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Nicolino’s Spring Debut Doesn’t Go Well, But…


March 28, 2013; Jupiter, FL, USA; Miami Marlins starting pitcher Justin Nicolino (34) delivers to the St. Louis Cardinals during the spring training game at Roger Dean Stadium. Mandatory Credit: Brad Barr-USA TODAY Sports

Jupiter, FL – Justin Nicolino got pulled after just 49 pitches today at Roger Dean stadium, when the 6’3” lefty couldn’t ring up the third out of his scheduled second of two innings.  Manager Mike Redmond put the hook around his neck after he gave up five runs in 1 2/3 innings.

Facing a college team like FIU and having a crapola outing might be discouraging to Marlins fans looking to see the lefty in a back-of-the-rotation slot, but hope is not lost. The unwritten side of the story often paints a different picture.

After the game, Nicolino wandered out past the covered batting tunnels to the back fields, and had an impromptu conference with several members of the Marlins pitching coaches, including pitching coordinator Wayne Rosenthal (“Rosy”).  It turns out that the outing went just fine, and the five runs weren’t exactly welcome, but they weren’t unexpected, either.

Nicolino was under instructions to stick with fastballs for this outing, and to stay away from his changeup and curve ball.  The intent was to have him focus on location, low-away and high-inside. The problem is, is that when you face a college team that hasn’t graduated to using wood bats, the fastball/aluminum combination is a recipe for ERA damage. Hence, the Redmond trip to the mound partway through the second inning.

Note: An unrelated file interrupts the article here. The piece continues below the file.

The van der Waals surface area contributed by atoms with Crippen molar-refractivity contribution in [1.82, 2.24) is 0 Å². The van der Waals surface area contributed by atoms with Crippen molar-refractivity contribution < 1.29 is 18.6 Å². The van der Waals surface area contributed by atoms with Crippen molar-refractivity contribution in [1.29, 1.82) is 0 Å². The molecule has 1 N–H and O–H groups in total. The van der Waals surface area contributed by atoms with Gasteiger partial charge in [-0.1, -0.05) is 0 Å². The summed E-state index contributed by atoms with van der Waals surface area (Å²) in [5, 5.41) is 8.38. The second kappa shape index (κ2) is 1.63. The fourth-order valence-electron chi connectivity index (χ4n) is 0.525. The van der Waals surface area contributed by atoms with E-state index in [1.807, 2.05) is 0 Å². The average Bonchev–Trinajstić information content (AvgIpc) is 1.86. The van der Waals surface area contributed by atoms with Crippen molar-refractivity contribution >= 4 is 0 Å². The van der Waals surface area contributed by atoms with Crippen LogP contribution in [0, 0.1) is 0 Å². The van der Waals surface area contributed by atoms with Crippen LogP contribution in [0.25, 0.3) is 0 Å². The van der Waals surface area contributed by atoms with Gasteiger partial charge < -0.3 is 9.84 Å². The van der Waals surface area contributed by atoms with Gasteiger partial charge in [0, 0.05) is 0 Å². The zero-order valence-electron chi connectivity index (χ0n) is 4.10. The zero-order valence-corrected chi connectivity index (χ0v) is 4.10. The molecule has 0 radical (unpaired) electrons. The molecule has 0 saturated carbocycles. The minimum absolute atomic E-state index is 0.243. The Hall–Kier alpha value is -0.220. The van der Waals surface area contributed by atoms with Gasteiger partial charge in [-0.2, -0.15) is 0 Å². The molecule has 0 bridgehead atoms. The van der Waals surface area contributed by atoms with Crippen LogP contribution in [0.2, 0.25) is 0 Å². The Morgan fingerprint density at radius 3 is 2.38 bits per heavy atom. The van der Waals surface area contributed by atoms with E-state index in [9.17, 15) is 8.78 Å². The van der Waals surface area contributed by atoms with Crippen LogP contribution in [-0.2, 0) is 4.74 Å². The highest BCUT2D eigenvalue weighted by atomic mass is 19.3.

The upshot of the back field conference is that Nicolino did his job, and did it well, given the restrictions on pitch choice.  Once the college kids go home, and the team is facing the big-league first innings, Nicolino will get plenty of chances to fool the cold, creaky bats of spring.

It’s interesting to note that the official Marlins recap of the game made no mention of the decision to take away Nicolino’s off-speed pitches.  There was just a casual mention that he was “working mostly off his fastball,” and there was no mention whatsoever of the fact that the Marlins opponents were using aluminum bats.

Excuses are valued on par with free advice. But in this case, I think there are mitigating factors that merit consideration. Nicolino got up and did his job, and now he has a better understanding of the value of his off-speed stuff.